Butterfly Valley is a natural site located at Ölüdeniz, Fethiye district. Surrounded by up to 350 metres of steep rocks, the valley takes its name from more than 80 different species of butterflies that lives here. The waterfall that falls from 50 metres to valley, reaches to Mediterranean as a stream flowing in the middle of the valley.
The valley is isolated from the outside world by steep cliffs and the sea; thus pollution is prevented. Added the environment friendly attitudes of the valley management and the steps taken to protect and preserve the valley made Butterfly Valley kind of a wild life park.
That’s the reason why the valley hosts this vast butterfly population compared to other locations. The most seen species, Jersey Tiger butterflies (Eupoglia Quadripunctaria) lives in moist and hidden corners of Mediterranean; thus the waterfall and the stream are natural habitats for butterflies.
The sultry weather of Mediterranean doesn’t felt in the valley. The morning breeze and the cool weather coming from the mountains at nights are refreshing. In autumn, mornings are like summer and the spring is incredible. The winters are not harsh here with sea air.
World Heritage Foundation
Butterfly Valley, like Ölüdeniz, Kıdrak and Kabak is one of the coves located at the skirts of Babadağ, which has been declared to be in the list of 100 mountains to be preserved by World Heritage Foundation due to richness of endemic plants. Babadağ and the coves are under legal conservation by Cultural and Natural Heritage Preservation Board.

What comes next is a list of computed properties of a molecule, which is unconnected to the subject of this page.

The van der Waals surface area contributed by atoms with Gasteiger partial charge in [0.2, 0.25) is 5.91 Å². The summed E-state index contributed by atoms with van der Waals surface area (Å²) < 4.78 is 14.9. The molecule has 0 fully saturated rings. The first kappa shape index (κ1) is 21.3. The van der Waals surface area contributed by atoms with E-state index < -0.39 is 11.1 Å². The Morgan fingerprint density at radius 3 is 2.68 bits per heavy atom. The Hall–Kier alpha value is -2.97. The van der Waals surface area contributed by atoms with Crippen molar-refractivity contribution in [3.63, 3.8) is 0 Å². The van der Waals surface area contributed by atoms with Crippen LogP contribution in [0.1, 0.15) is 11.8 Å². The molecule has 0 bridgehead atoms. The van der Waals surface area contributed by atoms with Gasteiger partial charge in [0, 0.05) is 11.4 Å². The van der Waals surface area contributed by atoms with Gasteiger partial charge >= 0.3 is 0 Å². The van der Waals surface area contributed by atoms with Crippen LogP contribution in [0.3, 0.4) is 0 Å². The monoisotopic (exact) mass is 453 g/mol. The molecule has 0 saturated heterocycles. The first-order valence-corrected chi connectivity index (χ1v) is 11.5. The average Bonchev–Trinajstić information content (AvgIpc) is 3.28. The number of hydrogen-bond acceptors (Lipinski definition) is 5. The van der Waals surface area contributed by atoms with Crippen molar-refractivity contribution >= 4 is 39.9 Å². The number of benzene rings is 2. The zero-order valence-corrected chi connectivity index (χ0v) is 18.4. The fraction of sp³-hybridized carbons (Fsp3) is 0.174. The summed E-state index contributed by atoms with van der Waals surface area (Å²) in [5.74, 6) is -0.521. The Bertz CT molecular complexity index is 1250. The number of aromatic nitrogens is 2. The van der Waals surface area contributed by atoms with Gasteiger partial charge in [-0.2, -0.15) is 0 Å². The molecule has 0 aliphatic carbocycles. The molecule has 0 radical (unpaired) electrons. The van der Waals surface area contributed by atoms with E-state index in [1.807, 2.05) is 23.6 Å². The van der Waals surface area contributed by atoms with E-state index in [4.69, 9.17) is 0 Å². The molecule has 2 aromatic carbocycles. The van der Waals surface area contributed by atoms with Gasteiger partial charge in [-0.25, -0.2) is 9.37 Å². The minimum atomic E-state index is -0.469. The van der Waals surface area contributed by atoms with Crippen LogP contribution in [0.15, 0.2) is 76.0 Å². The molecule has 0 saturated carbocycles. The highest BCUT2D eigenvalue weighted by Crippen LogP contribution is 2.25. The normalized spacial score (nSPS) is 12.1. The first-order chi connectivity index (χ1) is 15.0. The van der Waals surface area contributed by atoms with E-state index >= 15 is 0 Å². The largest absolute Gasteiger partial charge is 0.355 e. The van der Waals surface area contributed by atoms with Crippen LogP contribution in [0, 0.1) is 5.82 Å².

By the legal preservation status and the unique topography of the valley, Butterfly Valley stayed away from the negative impacts of mass tourism but extra effort is needed against this threat. The perspective of the valley management shows this efforts. Ecological agriculture, ecological tourism, and events like culture – arts – sports are concentrated on. Instead of customer, we have guests or regulars which makes everyone participate. Thus, the valley carry on to be a pioneer and example location in preserving with success.
There are permaculture practices at the valley. In addition you can see many species that grow naturally like oreganos, bays, oleanders, chaste trees, pomegranates, wild grapes, carobs, olives and St. John’s worth plants.
The history of Butterfly Valley, the cooperative and the mission
The Valley has been used as a port for the Perdikya village (today Faralya) in Lycian era (BC 3 – 400). After Byzantian era until Ottoman Greeks, the valley has been used by building houses, church, a road to canyon and sustaining walls.
After the Greek exchange, the land of the valley has been sold to different individuals. In 1960’s one of the land owners, cut down all the old citrus, berry and other fruit trees.
The last owner of the valley is Anatolia Tourism Development Cooperative (S.S. Anadolu Turizm Geliştirme Kooperatifi) and since their first time at the valley in 1987, they are trying to grow more trees despite the mountain goats.
Where does the Butterfly Valley name come from?
The local name for the valley is Güdürümsu. In 1987, Hasan Deniz Bayramoğlu began to use the name of Butterfly Valley inspired by a painter, photographer and entomologist Rifat Kılar, who was fascinated by the butterflies and called the place Butterfly Valley.
Since than, the valley is known as Butterfly Valley. The management of the valley, adopted nature compatible life. The managements worked on ecological solutions from organic agriculture practices to biological disposal of sewage water.
Since 2015, the valley is managed by Anatolia Tourism Development Cooperative (S.S. Anadolu Turizm Geliştirme Kooperatifi) without renting it to 3rd parties.